Ride Your PWC Safer

Ride Your PWC SaferRiding a PWC is one of the most exhilarating and fun activities you can engage in, zipping along at 60 mph, pulling tight turns and throwing sheets of water. The activity comes with a fair amount of responsibility, too. To keep you safe while you’re breaking the fun barrier, we’ve compiled a list of tips for you to consider.

Wear your life jacket. If you think it detracts from your cool factor, tough. And you’re wrong. If the professional riders — the baddest-ass riders there are — don’t have a problem wearing a vest, you shouldn’t either. It wouldn’t hurt to don protective footwear, too.

Attach the kill switch to you. Clip it, loop it, hook it. However you attach it, make sure the kill switch’s lanyard is attached to your vest, your wrist, your trunks or something else on your person. It’s for your own safety and that of riders around you.

Know your PWC. Do you squeeze the throttle, or do you push it with your thumb? How quickly does it take off? (Note: extremely.) How long does it take to stop? Starting slow and working your way up is the best way to discover the answers to such questions. Trust us: Don’t underestimate the takeoff power of modern PWCs. Certain Sea-Doo and Yamaha models equipped with Intelligent Brake and Reverse and RiDE, respectively, can stop much faster than similar PWCs, but even that isn’t the quick stopping people are used to in automobiles, so maintain awareness.

Keep your distance. This item piggybacks on the previous one, at least in terms of stopping. As we’ve written before, when you get out there, determine in your mind what you think a safe following distance is, and then add to it. As your speed increases, so should your following distance. PWCs don’t have brake lights, because … well … because they don’t have brakes (iBR and RiDE notwithstanding), so you won’t get a visual warning when the person in front of you lets off the throttle.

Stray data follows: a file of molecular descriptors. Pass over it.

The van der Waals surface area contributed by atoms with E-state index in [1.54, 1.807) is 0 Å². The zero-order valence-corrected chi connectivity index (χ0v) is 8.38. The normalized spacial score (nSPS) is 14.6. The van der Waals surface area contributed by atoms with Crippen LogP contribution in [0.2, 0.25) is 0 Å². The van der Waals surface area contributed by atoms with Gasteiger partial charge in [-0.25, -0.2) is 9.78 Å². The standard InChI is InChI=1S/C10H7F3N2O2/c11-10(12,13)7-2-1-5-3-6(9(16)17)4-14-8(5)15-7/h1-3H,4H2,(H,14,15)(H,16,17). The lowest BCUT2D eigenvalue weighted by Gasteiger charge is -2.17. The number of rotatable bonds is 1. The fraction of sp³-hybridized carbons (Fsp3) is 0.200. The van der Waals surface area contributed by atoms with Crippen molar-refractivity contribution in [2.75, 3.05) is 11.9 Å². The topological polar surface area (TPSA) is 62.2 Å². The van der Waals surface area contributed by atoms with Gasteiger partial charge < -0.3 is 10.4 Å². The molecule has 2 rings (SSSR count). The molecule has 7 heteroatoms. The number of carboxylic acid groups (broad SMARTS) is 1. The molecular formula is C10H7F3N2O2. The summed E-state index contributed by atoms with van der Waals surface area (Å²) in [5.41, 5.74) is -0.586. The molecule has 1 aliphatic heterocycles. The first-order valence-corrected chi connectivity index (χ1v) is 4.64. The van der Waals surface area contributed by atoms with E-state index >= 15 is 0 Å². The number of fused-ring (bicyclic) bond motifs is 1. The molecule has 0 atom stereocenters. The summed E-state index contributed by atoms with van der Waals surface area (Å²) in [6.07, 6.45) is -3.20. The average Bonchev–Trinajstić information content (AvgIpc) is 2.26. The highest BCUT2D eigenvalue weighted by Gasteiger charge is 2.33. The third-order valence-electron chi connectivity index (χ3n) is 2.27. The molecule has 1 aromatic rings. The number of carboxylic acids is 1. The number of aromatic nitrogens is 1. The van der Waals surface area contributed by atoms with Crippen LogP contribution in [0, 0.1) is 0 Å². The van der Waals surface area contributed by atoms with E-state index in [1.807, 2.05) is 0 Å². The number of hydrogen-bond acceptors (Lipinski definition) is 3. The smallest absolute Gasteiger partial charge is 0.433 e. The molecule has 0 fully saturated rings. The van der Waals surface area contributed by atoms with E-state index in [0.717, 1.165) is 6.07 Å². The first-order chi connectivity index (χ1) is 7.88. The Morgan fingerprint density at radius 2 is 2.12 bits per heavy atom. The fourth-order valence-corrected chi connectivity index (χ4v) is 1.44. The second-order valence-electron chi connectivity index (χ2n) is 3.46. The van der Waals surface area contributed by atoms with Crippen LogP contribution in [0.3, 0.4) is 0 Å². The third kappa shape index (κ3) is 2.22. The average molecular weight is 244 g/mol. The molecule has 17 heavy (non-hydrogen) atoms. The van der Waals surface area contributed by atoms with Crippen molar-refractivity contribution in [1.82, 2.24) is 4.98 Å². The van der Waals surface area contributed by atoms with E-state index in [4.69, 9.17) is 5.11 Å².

Items for a Safe PWC RideDisengage the throttle, disengage the steering. One thing that gets PWC riders in trouble is the loss of steering when the throttle is disengaged. It’s counterintuitive to think you should keep the throttle engaged when an “avoidance” situation arises, but you need to maintain steering to avoid a collision with another vessel or something in the water. Practice lessening the throttle without disengaging it, with no one around, especially if you’re in a busy waterway. While this tidbit is no longer a given — Yamaha and Sea-Doo have systems that maintain steering during stopping — it is still the rule rather than the exception.

Protect your eyes. Whether you wear goggles or sunglasses doesn’t matter, as long as you wear them. Your peepers are bound to get teary at 60-plus mph, which impedes your vision, and you really don’t want to get a bug in the eye at that speed. Polarized lenses are best for seeing what’s in the water. Based on experience, you might not want to wear your favorite pair — unless they float.

Practice riding standing up. “But there’s a nice, comfy seat,” you say. True. And that seat is great for cruising flat water and for getting through interminably long no-wake zones, but if you really want to enjoy your time at top speed and on choppy water, you’re going to want to stand. Your legs absorb most of the shock, so choppy water feels less like ski-slope moguls and more like highway safety strips. If your machine is equipped with a “learners” key, it might be wise to use it as you get familiar with standing.

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